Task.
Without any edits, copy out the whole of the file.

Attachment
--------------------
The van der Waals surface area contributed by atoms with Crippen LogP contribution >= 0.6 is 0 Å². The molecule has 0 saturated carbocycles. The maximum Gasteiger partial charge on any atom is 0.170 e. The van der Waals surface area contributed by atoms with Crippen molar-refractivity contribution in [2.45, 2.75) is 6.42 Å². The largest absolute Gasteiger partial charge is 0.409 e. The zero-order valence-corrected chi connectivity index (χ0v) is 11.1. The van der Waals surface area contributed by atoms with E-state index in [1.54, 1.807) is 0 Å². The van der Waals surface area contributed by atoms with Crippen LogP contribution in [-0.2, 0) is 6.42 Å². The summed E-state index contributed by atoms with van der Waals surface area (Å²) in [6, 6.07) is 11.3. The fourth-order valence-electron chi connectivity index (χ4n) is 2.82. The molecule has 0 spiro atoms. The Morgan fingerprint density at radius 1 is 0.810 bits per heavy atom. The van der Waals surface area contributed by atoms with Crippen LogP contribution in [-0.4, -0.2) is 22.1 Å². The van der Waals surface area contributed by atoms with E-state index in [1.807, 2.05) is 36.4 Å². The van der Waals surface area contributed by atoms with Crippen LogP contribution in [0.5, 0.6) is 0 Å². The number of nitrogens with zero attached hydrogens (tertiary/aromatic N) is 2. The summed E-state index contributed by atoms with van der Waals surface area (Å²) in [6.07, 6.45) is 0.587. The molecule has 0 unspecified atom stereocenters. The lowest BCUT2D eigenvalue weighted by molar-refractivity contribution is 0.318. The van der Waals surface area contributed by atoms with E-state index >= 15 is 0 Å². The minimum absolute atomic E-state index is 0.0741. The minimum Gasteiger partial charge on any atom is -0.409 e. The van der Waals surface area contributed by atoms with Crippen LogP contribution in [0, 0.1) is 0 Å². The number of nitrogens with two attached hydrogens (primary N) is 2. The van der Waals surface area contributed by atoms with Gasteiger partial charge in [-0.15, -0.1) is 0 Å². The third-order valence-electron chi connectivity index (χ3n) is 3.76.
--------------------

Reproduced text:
The van der Waals surface area contributed by atoms with Crippen LogP contribution >= 0.6 is 0 Å². The molecule has 0 saturated carbocycles. The maximum Gasteiger partial charge on any atom is 0.170 e. The van der Waals surface area contributed by atoms with Crippen molar-refractivity contribution in [2.45, 2.75) is 6.42 Å². The largest absolute Gasteiger partial charge is 0.409 e. The zero-order valence-corrected chi connectivity index (χ0v) is 11.1. The van der Waals surface area contributed by atoms with E-state index in [1.54, 1.807) is 0 Å². The van der Waals surface area contributed by atoms with Crippen LogP contribution in [-0.2, 0) is 6.42 Å². The summed E-state index contributed by atoms with van der Waals surface area (Å²) in [6, 6.07) is 11.3. The fourth-order valence-electron chi connectivity index (χ4n) is 2.82. The molecule has 0 spiro atoms. The Morgan fingerprint density at radius 1 is 0.810 bits per heavy atom. The van der Waals surface area contributed by atoms with Crippen LogP contribution in [-0.4, -0.2) is 22.1 Å². The van der Waals surface area contributed by atoms with E-state index in [1.807, 2.05) is 36.4 Å². The van der Waals surface area contributed by atoms with Crippen LogP contribution in [0.5, 0.6) is 0 Å². The number of nitrogens with zero attached hydrogens (tertiary/aromatic N) is 2. The summed E-state index contributed by atoms with van der Waals surface area (Å²) in [6.07, 6.45) is 0.587. The molecule has 0 unspecified atom stereocenters. The lowest BCUT2D eigenvalue weighted by molar-refractivity contribution is 0.318. The van der Waals surface area contributed by atoms with E-state index >= 15 is 0 Å². The minimum absolute atomic E-state index is 0.0741. The minimum Gasteiger partial charge on any atom is -0.409 e. The van der Waals surface area contributed by atoms with Crippen LogP contribution in [0, 0.1) is 0 Å². The number of nitrogens with two attached hydrogens (primary N) is 2. The van der Waals surface area contributed by atoms with Gasteiger partial charge in [-0.15, -0.1) is 0 Å². The third-order valence-electron chi connectivity index (χ3n) is 3.76.